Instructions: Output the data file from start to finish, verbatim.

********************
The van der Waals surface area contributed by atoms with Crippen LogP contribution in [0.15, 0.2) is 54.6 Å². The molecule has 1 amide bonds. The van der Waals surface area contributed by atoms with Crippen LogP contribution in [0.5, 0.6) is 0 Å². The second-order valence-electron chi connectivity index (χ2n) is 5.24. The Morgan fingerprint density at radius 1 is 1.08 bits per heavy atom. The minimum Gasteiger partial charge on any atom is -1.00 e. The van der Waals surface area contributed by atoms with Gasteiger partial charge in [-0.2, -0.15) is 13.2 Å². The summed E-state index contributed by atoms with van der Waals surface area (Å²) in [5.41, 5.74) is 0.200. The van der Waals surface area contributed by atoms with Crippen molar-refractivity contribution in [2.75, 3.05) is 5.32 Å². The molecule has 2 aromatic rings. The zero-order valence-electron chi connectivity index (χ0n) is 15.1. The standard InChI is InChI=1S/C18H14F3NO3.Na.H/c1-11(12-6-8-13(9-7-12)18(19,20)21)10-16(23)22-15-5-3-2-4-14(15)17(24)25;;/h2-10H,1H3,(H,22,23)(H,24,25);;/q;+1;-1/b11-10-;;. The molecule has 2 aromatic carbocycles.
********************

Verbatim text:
The van der Waals surface area contributed by atoms with Crippen LogP contribution in [0.15, 0.2) is 54.6 Å². The molecule has 1 amide bonds. The van der Waals surface area contributed by atoms with Crippen LogP contribution in [0.5, 0.6) is 0 Å². The second-order valence-electron chi connectivity index (χ2n) is 5.24. The Morgan fingerprint density at radius 1 is 1.08 bits per heavy atom. The minimum Gasteiger partial charge on any atom is -1.00 e. The van der Waals surface area contributed by atoms with Gasteiger partial charge in [-0.2, -0.15) is 13.2 Å². The summed E-state index contributed by atoms with van der Waals surface area (Å²) in [5.41, 5.74) is 0.200. The van der Waals surface area contributed by atoms with Crippen molar-refractivity contribution in [2.75, 3.05) is 5.32 Å². The molecule has 2 aromatic rings. The zero-order valence-electron chi connectivity index (χ0n) is 15.1. The standard InChI is InChI=1S/C18H14F3NO3.Na.H/c1-11(12-6-8-13(9-7-12)18(19,20)21)10-16(23)22-15-5-3-2-4-14(15)17(24)25;;/h2-10H,1H3,(H,22,23)(H,24,25);;/q;+1;-1/b11-10-;;. The molecule has 2 aromatic carbocycles.